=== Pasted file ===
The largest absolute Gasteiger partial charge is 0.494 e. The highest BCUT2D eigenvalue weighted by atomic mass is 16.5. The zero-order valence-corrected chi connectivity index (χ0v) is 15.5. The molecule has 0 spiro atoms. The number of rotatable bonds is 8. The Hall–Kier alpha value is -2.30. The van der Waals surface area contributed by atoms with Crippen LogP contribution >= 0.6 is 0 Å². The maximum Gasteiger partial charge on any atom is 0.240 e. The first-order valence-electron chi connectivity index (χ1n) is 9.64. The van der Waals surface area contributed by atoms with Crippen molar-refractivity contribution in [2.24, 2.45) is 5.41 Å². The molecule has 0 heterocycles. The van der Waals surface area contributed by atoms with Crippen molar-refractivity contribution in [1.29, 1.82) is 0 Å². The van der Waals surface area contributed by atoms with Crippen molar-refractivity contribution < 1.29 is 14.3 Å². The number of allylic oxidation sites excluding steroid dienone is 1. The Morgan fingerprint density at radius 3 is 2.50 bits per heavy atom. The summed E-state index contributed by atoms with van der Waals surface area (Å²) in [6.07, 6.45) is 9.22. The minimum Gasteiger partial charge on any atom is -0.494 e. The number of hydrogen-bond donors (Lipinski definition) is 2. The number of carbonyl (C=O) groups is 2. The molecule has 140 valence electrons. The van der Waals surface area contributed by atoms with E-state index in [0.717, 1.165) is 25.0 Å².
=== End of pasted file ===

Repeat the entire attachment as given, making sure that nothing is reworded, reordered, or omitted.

The largest absolute Gasteiger partial charge is 0.494 e. The highest BCUT2D eigenvalue weighted by atomic mass is 16.5. The zero-order valence-corrected chi connectivity index (χ0v) is 15.5. The molecule has 0 spiro atoms. The number of rotatable bonds is 8. The Hall–Kier alpha value is -2.30. The van der Waals surface area contributed by atoms with Crippen LogP contribution >= 0.6 is 0 Å². The maximum Gasteiger partial charge on any atom is 0.240 e. The first-order valence-electron chi connectivity index (χ1n) is 9.64. The van der Waals surface area contributed by atoms with Crippen molar-refractivity contribution in [2.24, 2.45) is 5.41 Å². The molecule has 0 heterocycles. The van der Waals surface area contributed by atoms with Crippen molar-refractivity contribution in [1.29, 1.82) is 0 Å². The van der Waals surface area contributed by atoms with Crippen molar-refractivity contribution < 1.29 is 14.3 Å². The number of allylic oxidation sites excluding steroid dienone is 1. The Morgan fingerprint density at radius 3 is 2.50 bits per heavy atom. The summed E-state index contributed by atoms with van der Waals surface area (Å²) in [6.07, 6.45) is 9.22. The minimum Gasteiger partial charge on any atom is -0.494 e. The number of hydrogen-bond donors (Lipinski definition) is 2. The number of carbonyl (C=O) groups is 2. The molecule has 140 valence electrons. The van der Waals surface area contributed by atoms with E-state index in [0.717, 1.165) is 25.0 Å².